As Laya Ouologuem, a 28-year-old teacher at Ciwara, wrote in an email, “The important (thing) is not to solve problems, but the way to solve (them), the different issues that they use to solve. It brings (the students) critical thinking.”

Ouologuem also sent along some of his students’ reactions to the game. They seem to love it.

Habibatou Koïta, a 9th grader, said, “Before I start playing in this game, I couldn’t speak in front of people. But the more I play it the better I am at public speaking. It gives me the opportunity to solve this problem.”

And Mamadou Traore, an 8th grader, said the game has helped him to think about his future career. “I always wonder what I could do after my studies?  (The) Peace Game brings me critical thinking to understand easily what I want. Of course, through the game we talk together about Mali situation. During plenary step we discuss about our experiences about problems in our community, our rights and our responsibilities in Malian problems.”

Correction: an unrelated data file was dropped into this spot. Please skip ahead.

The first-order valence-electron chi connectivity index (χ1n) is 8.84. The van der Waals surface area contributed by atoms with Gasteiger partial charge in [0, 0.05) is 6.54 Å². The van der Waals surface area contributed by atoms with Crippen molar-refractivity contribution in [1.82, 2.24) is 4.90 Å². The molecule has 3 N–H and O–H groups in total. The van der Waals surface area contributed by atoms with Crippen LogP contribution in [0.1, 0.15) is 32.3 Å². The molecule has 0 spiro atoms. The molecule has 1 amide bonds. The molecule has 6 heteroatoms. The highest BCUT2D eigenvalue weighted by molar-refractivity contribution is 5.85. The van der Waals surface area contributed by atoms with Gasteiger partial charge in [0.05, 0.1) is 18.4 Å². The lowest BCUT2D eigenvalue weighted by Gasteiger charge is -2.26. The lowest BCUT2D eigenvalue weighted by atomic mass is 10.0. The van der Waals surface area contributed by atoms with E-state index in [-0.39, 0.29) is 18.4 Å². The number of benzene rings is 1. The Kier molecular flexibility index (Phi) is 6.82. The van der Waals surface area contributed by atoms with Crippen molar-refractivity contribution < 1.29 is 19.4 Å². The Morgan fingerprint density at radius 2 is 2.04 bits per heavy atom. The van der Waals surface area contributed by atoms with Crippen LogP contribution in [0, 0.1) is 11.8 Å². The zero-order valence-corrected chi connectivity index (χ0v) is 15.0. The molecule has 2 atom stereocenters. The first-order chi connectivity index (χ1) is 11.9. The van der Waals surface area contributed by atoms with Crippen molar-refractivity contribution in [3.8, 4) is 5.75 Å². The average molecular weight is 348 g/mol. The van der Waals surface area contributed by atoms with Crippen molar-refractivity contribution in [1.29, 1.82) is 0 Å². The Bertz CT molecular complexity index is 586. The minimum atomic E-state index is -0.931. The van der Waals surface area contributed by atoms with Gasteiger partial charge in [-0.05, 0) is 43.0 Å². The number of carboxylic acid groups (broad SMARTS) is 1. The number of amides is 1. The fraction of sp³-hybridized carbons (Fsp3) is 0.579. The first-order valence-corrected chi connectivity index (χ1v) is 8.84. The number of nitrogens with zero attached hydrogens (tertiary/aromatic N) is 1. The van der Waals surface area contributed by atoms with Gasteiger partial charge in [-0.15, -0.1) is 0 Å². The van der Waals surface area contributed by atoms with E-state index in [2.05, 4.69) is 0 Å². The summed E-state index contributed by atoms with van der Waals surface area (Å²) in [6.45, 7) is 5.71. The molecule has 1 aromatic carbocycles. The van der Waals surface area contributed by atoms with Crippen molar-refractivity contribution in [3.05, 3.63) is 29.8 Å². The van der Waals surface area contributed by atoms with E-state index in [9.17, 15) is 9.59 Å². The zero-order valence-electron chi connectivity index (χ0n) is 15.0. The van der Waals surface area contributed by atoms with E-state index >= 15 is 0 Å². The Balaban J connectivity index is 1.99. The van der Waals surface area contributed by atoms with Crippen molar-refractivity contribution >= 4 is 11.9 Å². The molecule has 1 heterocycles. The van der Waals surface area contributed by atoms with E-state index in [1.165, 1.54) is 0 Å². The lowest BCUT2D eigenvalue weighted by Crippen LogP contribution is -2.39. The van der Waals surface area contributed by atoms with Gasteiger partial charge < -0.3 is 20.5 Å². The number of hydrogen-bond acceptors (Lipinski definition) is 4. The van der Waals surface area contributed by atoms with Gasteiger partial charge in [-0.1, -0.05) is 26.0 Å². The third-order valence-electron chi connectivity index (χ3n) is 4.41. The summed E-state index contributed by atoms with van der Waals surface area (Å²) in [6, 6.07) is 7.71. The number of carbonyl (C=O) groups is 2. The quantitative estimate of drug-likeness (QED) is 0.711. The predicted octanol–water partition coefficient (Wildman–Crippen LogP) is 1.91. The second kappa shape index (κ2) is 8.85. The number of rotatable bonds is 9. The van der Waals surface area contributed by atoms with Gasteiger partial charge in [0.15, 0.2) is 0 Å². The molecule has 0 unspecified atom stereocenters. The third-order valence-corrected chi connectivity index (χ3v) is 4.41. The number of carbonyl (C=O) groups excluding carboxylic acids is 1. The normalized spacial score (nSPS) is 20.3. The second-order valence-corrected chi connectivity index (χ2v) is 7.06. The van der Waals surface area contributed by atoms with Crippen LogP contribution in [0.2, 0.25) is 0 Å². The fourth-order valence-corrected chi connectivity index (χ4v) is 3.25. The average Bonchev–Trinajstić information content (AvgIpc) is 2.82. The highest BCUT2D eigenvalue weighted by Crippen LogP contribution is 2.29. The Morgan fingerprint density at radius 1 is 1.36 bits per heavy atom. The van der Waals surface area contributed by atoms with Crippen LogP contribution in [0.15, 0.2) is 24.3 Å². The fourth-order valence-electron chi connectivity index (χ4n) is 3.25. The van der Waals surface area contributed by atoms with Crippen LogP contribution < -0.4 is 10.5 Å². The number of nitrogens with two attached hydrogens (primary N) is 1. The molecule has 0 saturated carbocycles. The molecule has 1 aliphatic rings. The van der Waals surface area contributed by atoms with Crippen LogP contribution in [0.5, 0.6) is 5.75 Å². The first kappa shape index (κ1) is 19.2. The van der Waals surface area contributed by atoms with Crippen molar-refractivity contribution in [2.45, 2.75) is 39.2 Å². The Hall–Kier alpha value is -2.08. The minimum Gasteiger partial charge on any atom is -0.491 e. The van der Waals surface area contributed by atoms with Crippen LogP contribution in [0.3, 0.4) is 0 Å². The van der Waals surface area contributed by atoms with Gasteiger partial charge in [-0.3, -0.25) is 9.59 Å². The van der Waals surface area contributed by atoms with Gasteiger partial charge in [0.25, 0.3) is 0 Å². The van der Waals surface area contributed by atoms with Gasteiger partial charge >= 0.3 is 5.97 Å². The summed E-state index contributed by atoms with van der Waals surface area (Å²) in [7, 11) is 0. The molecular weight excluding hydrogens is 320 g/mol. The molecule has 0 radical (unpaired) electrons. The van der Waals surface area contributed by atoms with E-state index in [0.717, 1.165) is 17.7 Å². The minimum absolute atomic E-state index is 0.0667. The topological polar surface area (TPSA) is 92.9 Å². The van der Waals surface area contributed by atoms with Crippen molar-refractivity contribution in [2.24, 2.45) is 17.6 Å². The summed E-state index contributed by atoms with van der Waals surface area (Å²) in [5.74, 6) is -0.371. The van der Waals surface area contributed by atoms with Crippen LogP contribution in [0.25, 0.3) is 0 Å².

And so the peace curriculum continued.

The following summer, Andrew Jason and another RCAH student and study abroad participant, Sean Fitzpatrick, returned to Mali with an MSU Honors College grant to help Ciwara teachers with a new initiative: they wanted to distill the crises from the Peace Games into storybooks for younger students, to prepare them to think about the complex issues brought up in the games.

Together, the Ciwara teachers, Jason and Fitzpatrick worked to develop narrative stories out of complex social problems.

The books tell complicated stories in simple, accessible ways. For example, Le Defi (The Challenge) addresses women’s rights through the eyes of a girl who is not allowed to go to school, and another story, Les Culottes Bleus (The Blue Shorts), talks about the aftereffects of war through a child whose father is dealing with PTSD.

“The challenge for the teachers and for us was to think about how to express the same theme on a level that would be appropriate and through, not a political simulation, but a narrative aimed at younger kids,” Fitzpatrick said.

The teachers were also concerned about the craft of writing. They wanted to leave room for the students to come to their own conclusions about the stories.

“How do we tell it in a way that gets out the themes that we want it to, but also gives the kids enough ambiguity to have their own interpretations and their own take on it? How do we avoid having it be a really obvious moral of the story?” Fitzpatrick said.